The Islander – December 2020< Back
This year has seen a lot of work being done within the maritime industry to support seafarer’s mental health. Driven by the Maritime Charities Group (MCG) the MNTB have agreed standards to certify crew in ‘Mental Health Awareness and Wellbeing Training’, and in November we saw the launch of the maritime charity ISWAN’s 24 hour support hotline specifically for Superyacht Crew called ‘YachtCrewHelp.org’, funded by the industry for the industry.
It has long been recognised that whether at sea or ashore we need to manage our health, and more recently the importance of our mental health too. When we are in good physical health we have the fitness and vitality to be active and get things done. Just as good mental health brings feelings of being well balanced and positive, enabling us to cope well with day to day events. Similarly, just as physical ill health can vary in severity from the inconvenience of a common cold to the something far more serious and life threatening, mental ill health can vary from feeling overly stressed to an all-consuming depression that is potentially life threatening.
The causes of mental health problems vary hugely from individual to individual, although commonly reported issues include bullying, harassment, stress, over work, fatigue and problems at home. As a leader you need to be alert to the mood of your crew and observant of the quality of the relationships on board. For example, has what started out as a bit of light banter between crew gone too far for one of them? Are you aware its going on and are you able to check in with them? Do you have regular 1:1s scheduled in? When you are busy these things are easy to overlook or let slide. However, these simple but valuable leadership actions may prevent a situation spiralling into a serious mental health issue for a member of your crew.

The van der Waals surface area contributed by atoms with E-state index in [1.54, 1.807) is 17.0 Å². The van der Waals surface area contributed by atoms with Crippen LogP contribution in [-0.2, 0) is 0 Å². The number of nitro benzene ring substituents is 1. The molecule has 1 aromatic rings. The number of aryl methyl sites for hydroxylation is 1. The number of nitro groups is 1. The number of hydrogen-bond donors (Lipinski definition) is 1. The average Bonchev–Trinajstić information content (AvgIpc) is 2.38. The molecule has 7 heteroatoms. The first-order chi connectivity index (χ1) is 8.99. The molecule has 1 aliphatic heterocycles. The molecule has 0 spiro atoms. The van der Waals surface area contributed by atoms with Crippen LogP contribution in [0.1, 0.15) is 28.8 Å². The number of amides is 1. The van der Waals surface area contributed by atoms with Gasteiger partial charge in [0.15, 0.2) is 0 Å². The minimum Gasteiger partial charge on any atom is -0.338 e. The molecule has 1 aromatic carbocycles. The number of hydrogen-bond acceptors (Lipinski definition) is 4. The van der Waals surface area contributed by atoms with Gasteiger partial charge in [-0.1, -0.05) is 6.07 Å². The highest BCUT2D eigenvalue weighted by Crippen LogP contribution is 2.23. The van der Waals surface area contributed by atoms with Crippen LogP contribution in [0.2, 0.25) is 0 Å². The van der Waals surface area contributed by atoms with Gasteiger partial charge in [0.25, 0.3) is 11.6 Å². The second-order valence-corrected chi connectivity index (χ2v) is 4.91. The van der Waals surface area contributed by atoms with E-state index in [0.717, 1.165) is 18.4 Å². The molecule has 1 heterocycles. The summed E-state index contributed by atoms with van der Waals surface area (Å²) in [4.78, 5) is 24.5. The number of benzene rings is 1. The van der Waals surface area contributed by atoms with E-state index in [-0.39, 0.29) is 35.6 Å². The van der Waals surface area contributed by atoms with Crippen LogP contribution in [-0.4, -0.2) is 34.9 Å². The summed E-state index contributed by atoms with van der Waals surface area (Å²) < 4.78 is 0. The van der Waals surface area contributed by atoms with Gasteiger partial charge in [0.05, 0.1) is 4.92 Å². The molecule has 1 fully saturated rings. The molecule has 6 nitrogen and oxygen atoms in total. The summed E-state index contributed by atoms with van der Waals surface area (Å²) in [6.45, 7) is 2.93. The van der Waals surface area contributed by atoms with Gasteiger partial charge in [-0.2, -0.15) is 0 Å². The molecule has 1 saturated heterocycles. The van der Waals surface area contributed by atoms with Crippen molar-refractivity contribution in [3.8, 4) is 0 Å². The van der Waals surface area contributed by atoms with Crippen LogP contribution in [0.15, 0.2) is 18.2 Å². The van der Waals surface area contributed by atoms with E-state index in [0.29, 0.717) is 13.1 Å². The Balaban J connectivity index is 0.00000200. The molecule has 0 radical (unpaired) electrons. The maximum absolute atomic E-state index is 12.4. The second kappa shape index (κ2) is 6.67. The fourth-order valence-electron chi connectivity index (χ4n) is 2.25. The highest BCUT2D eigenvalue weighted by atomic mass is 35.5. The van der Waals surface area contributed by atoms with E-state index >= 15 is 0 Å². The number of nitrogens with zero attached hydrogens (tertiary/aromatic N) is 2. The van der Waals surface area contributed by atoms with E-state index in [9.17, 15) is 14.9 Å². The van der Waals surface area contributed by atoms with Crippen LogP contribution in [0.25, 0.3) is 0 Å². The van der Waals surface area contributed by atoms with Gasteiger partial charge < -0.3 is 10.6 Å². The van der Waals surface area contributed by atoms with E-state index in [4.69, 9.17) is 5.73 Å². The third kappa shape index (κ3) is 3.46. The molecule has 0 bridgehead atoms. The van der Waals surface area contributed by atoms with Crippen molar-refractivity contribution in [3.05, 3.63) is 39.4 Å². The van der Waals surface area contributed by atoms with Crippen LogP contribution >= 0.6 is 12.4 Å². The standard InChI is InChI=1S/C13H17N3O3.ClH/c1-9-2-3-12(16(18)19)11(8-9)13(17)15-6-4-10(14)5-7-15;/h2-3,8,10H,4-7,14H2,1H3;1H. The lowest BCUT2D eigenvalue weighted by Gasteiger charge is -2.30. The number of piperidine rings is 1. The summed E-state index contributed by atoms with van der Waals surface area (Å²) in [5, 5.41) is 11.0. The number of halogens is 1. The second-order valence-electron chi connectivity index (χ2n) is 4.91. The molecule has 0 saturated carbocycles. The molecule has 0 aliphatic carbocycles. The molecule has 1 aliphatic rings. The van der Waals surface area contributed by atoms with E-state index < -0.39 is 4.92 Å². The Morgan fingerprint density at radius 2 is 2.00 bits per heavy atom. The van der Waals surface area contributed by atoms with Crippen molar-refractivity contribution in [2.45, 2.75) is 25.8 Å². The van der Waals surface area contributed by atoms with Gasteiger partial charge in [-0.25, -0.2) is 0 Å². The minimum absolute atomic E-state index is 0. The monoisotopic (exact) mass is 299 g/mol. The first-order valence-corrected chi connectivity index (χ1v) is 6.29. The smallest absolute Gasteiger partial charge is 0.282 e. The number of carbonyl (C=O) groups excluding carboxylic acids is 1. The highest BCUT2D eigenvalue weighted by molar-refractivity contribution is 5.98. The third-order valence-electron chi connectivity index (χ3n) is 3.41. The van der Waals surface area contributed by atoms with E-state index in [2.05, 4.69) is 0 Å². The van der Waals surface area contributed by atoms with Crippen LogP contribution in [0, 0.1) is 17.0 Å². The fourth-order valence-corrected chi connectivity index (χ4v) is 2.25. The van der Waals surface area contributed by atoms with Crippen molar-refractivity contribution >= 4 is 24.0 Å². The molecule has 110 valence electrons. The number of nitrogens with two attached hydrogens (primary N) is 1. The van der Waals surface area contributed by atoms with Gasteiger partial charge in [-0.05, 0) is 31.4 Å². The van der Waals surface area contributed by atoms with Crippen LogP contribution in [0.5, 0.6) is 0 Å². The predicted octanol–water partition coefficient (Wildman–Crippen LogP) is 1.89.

Dealing with mental health early is key. Do your crew know where to turn to for help? Has your yacht signed up to medical insurance which includes mental health? Now YachtCrewHelp.org offers another place for crew to access help and support early, from someone to talk to in confidence, to information and self-help.
Creating a culture that values the mental health of the crew means being observant and taking notice of crew who appear unusually quiet, withdrawn or unusually bad tempered. In other words, has their behaviour changed from what is their ‘normal’. Most importantly, make sure that there is a well-established practice on board of regular 1:1s, beginning with the Captain and Heads of Department, cascading to their teams, so that everyone on board has the chance to be seen and heard. When you ask the question ‘how are you?’, take time to really listen to the answer.
It is the aspiration of ISWAN and their supporters that every Superyacht crew member knows the website ‘YachtCrewHelp.org’, what can you do to help on board your yacht to bring the subject on the table.
Impact Crew offers a range of workshops on board and virtually, from developing leadership capability, to partnering with Red Square Medical to deliver mental health training including our all crew ‘Stress Happens’ workshop. Give us a call to discuss how we can help.